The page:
Make This:

Beaded Rings

by Kris | 18 responses | 8 minute read

These rings are pretty, surprisingly quick to make, and a great way to learn peyote beadwork stitch if you’ve never tried it before. There’s no bead loom or other specialty gear involved here. Just some beads, a needle and thread.

 

Materials and Equipment:

- Delica Glass Seed Beads – Delicas are perfect little cylinders and lack the rounded edge that other kinds of seed beads have. You can use any size 11 or smaller seed bead for this, but I like the Delicas for the crisp finish they give.
– Beading Needles – My all time favorites are John James size 12 needles. Whatever you get, make sure they’re thin and buy a few, they’re fragile and you’ll probably break one.
– Beading Thread – This is a brand called Nymo, and the size is OO. Nylon monofilament thread is my first choice. Ordinary sewing thread really won’t work for this – it frays over bead edges more easily and doesn’t last as long.
– A Pattern Sheet – Download the FULL COLOR PATTERN here, or the GREYSCALE PATTERN here!

If you’re working at a table you’re good to just pour out beads like this, but if you’re working on a lap tray it’s wise to keep your beads in some small, shallow bowls or a similar container.

 

I use my thread doubled, so I cut a moderately long strand, thread the needle, then even up the ends. Don’t worry if the thread isn’t long enough to finish the ring – adding a new thread is explained below.

Temporarily use one of your beads as a “knot.” String the bead, push it most of the way to the end of the thread. Put the needle through it again, the same direction as the first time, being careful not to “split your threads,” which means that the needle goes through other threads. That will make it very difficult to remove this when you’re done.

String the first row of beads by color. Follow the chart below – start at #1, end at #12.

Now you need to turn for the next row. String on bead #13 from the chart below. Then slide the needle through bead #11 from the last row.

Pull the thread down until everything is snug and neatly in place.

Add bead #14, and then go back through bead #9.

Continue on this way – add #15, go through #7; add # 16, go through #5; add #17, go through #3; add #18 and go through #1. This is the end of your row and you’re ready to turn again. Take some time to make sure everything is pulled up neatly and there are no loops of thread between the beads or any other problems.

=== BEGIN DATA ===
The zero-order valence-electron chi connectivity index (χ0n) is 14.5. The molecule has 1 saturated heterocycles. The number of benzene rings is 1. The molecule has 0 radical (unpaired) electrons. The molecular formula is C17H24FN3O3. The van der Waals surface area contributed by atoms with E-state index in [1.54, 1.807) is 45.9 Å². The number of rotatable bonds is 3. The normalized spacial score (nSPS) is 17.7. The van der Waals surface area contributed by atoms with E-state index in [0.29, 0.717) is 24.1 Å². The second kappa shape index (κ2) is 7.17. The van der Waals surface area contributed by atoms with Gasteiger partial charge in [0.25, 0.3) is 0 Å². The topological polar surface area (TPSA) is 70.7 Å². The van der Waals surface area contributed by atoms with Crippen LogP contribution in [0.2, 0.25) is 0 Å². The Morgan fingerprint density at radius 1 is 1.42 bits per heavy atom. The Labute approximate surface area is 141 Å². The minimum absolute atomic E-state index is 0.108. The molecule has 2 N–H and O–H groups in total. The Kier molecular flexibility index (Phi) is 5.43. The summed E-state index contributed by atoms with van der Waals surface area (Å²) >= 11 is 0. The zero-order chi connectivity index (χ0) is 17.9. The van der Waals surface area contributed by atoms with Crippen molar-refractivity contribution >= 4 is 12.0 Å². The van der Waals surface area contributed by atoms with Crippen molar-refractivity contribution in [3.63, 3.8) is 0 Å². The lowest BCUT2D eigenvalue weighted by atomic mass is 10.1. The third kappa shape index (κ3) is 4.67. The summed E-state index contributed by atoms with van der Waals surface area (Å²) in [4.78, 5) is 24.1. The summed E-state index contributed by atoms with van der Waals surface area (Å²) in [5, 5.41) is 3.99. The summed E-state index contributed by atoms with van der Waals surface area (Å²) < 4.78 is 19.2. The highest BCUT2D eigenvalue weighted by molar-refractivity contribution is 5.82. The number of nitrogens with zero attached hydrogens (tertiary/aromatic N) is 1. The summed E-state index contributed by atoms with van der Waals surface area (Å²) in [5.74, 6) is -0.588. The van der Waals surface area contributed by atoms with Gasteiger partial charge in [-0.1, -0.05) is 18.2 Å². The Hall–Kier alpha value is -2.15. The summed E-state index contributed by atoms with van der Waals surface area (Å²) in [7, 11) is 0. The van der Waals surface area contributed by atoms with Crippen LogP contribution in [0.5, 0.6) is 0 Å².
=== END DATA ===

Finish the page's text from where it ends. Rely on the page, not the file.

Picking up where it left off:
As before, turn by adding the first bead of the next row. String on bead #19, then go through #18.

Continue on this way until the end. Add #20, go through #17; add #21, go through #16; add #22, go through #15; add #23, go through #14; add #24, go through #13.

Carry on this way, being careful to pick up the right bead for each stitch.

Keep adding rows until your thread is uncomfortably short.

Leave as much thread as possible attached to your work when you cut it.

Cut a new thread, thread the needle and even up the ends.

Tie a square knot to join the threads. If you have trouble with the knot coming undone, try giving the threads an extra twist when you make the second half of the knot (the “top,” in the image linked here.) Continue to work as before, but be careful to ease the knot through the first few beads. It will settle into shape so that it should go through them easily after a few. If some tails stick out at the end of a row you can trim them once the ring is finished. One of the advantages of using Delica beads is that they have really large holes for their size, making it relatively easy to work in knots.

Keep beading until the strip is long enough to wrap around the widest part of the finger you want to wear it on. Work to the end of a pattern repeat. You’ll want the last row you do to match up to the first one when you turn this strip into a cylinder. All of the patterns on the download have the repeat indicated by a line that underlines one repeat.

In the picture above you can see how the pieces interlock to form one continuous zig-zag of purple beads. Curve your work around like that so that you’re ready to sew it closed.

Stitch this up the way you’ve stitched every row. Where you would normally add a bead, stitch through a bead from the other end of the strip. Stitch through parallel bead from the beginning of the strip.

Then through the next bead on the end of the strip.

Continue stitching back and forth to “zip together” the ends of the work.

At the bottom of the row you’ll have a gap between two beads that needs to be handled.

Stitch up through that last bead, being careful not to tangle up the threads from starting the work. You can remove your “knot” bead at this point, if it hasn’t fallen off already.

 

At this point you need to finish in the threads as securely as possible for maximum wear. I generally weave through a few rows following the same thread pattern as before – just like adding a row but without actually adding any beads.

After working through a few rows up and down you can also do a few rows on the diagonal. The more you weave thread ends in the more likely your ring is to last. When you’re done weaving in threads trim off any tails and you’re done!